- WebDAV Server > Enable WebDAV : Yes
- Command line > Command-line Active : Yes
Next nodes deployment
Once you’re setup with your configuration on the first Pydio instance, you will be able to run the script on the other nodes, and configurations will be automatically imported from the “master”. At the end of the installation, you should be notified that Pydio configurations were correctly detected on the gluster volume, and check that everything is indded running as expected by accessing the new node web server : http://new_node_IP/ajaxplorer/
Installing the Load Balancer
On the Proxy node, simply download and execute the rhs-haproxy.sh script:
chmod 755 rhs-haproxy.sh
Open the /etc/haproxy/haproxy.cfg At the very end of the file, you will see the backend definition : to what IP am I listening (this will be your outside world IP), and what are the available nodes. Please modify this accordingly. Also, make sure to change the root:haproxy credential to access the haproxy statistics through the browser.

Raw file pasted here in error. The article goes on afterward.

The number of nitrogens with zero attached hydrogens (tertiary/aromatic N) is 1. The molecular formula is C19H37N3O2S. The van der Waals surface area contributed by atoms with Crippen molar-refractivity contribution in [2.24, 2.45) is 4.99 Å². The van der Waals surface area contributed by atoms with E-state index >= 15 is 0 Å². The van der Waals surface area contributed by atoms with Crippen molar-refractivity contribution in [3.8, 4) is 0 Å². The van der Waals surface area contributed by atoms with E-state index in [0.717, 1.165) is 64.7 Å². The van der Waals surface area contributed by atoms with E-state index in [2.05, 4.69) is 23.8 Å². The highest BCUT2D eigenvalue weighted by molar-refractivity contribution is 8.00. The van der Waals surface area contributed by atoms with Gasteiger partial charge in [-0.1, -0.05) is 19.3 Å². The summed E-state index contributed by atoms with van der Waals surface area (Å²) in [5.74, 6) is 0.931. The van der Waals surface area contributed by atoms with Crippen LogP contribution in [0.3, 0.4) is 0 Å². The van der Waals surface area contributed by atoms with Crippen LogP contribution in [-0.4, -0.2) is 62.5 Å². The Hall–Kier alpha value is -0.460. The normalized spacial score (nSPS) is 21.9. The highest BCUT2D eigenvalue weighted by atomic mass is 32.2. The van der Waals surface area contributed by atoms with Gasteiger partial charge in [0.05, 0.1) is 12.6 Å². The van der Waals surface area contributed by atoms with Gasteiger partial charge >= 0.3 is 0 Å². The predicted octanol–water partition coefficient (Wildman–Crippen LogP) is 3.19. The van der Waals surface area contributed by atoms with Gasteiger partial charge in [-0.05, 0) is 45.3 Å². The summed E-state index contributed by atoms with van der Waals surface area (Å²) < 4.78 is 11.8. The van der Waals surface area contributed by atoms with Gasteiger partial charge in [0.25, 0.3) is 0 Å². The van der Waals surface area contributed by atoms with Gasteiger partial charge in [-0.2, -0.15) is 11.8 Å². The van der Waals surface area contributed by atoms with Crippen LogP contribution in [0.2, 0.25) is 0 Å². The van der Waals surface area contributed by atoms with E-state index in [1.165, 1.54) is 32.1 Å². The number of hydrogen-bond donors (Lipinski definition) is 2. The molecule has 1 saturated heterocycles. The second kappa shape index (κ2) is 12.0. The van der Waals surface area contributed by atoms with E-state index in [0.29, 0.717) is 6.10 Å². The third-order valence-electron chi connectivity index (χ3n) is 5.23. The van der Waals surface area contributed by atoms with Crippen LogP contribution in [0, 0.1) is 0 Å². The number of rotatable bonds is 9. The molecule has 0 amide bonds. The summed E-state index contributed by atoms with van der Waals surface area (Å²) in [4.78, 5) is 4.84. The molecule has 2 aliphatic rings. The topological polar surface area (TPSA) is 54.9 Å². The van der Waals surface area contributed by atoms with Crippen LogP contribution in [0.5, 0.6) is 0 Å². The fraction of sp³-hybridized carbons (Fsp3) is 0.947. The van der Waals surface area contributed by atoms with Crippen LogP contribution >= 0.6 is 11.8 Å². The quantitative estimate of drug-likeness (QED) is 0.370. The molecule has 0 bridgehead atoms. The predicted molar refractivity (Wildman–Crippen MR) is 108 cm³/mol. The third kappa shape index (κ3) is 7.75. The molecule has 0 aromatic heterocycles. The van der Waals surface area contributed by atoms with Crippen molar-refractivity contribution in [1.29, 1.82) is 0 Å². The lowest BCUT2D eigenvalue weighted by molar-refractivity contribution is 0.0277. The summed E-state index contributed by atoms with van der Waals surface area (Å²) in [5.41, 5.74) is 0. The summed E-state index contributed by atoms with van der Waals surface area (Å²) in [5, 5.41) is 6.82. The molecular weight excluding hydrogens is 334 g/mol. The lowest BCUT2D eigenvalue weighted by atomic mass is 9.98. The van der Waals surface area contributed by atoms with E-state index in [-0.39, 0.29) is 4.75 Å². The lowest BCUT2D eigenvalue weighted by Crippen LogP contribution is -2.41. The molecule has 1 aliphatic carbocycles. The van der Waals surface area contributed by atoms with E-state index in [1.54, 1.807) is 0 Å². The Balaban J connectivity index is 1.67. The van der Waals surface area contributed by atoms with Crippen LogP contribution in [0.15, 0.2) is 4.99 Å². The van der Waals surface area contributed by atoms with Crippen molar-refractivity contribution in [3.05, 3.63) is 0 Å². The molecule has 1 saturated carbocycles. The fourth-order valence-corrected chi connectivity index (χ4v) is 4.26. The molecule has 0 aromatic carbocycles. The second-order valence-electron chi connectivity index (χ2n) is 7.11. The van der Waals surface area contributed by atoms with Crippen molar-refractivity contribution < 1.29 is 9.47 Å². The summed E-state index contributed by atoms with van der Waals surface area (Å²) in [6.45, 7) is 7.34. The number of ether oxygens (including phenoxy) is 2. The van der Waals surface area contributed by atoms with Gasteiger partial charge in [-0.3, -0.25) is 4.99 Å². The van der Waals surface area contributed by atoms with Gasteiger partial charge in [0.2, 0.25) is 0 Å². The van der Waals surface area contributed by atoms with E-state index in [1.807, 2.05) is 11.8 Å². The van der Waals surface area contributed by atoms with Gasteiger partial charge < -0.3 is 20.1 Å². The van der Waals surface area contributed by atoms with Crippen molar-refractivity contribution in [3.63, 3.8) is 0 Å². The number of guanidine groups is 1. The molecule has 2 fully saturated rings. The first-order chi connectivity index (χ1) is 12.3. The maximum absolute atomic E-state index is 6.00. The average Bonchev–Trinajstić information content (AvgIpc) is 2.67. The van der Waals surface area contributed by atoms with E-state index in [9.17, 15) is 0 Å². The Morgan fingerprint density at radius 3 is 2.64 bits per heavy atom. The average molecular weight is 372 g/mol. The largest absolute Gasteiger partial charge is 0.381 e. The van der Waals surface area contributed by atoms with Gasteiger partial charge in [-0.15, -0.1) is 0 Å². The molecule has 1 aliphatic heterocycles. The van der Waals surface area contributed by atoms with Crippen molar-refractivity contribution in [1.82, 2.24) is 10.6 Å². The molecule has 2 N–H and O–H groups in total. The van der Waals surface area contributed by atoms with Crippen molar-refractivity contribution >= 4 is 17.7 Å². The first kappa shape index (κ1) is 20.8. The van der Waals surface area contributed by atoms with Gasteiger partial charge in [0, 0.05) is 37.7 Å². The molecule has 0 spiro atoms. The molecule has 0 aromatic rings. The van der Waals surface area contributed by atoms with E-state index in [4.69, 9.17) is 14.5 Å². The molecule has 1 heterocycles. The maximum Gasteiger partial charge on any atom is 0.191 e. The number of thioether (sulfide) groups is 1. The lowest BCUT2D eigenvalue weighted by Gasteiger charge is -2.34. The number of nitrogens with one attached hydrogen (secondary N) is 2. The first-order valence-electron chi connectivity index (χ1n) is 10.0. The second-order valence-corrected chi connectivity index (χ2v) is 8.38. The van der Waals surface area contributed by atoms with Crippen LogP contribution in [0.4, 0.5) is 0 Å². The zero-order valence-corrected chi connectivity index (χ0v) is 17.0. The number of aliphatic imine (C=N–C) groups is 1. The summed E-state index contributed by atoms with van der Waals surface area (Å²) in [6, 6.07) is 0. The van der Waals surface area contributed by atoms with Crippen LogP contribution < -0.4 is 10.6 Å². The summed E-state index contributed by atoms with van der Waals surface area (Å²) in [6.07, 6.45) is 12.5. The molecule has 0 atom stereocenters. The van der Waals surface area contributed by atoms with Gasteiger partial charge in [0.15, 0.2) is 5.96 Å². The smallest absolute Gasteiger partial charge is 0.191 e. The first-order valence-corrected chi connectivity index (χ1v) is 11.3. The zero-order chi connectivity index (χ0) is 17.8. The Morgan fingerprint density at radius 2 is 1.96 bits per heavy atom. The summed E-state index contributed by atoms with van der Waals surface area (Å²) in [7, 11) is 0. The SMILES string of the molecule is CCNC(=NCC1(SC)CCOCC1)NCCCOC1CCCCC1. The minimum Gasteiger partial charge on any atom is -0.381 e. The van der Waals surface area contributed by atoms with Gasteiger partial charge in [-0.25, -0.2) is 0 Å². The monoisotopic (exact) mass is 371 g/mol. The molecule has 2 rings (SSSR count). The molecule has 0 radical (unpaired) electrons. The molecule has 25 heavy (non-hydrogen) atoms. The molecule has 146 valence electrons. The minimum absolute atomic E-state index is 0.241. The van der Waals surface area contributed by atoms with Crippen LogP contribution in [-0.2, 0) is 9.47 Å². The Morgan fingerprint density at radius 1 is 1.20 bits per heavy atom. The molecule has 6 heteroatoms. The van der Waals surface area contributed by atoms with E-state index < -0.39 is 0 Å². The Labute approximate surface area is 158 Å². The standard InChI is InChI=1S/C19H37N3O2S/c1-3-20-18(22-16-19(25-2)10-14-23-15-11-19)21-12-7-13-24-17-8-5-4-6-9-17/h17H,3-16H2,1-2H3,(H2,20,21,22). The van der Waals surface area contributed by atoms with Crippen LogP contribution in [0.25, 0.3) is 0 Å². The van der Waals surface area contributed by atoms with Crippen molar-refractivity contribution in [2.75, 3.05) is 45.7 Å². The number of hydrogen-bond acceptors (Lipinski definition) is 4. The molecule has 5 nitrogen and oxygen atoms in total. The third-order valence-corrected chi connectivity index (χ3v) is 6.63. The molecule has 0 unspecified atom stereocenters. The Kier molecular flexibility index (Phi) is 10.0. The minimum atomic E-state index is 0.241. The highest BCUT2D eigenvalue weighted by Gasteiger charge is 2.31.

listen http_proxy 192.168.1.21:80 mode http # This will enable the statistic interfaces # Accessible at proxy_url/haproxy?stats stats enable # # Modify here the statistics user credential to use a secret key! # stats auth root:haproxy # Round-Robin & Session Stick on Pydio balance roundrobin # Load Balancing algorithm appsession AjaXplorer len 64 timeout 3h request-learn option forwardfor # This sets X-Forwarded-For # Check the health of each server option httpchk HEAD /ajaxplorer/check.txt HTTP/1.0
# # And modify here your nodes IPs # server ajxpnode1 192.168.1.10:80 weight 1 maxconn 512 check server ajxpnode2 192.168.1.11:80 weight 1 maxconn 512 check server ajxpnode3 192.168.1.12:80 weight 1 maxconn 512 check server ajxpnode4 192.168.1.13:80 weight 1 maxconn 512 check # ADD OTHER NODES HERE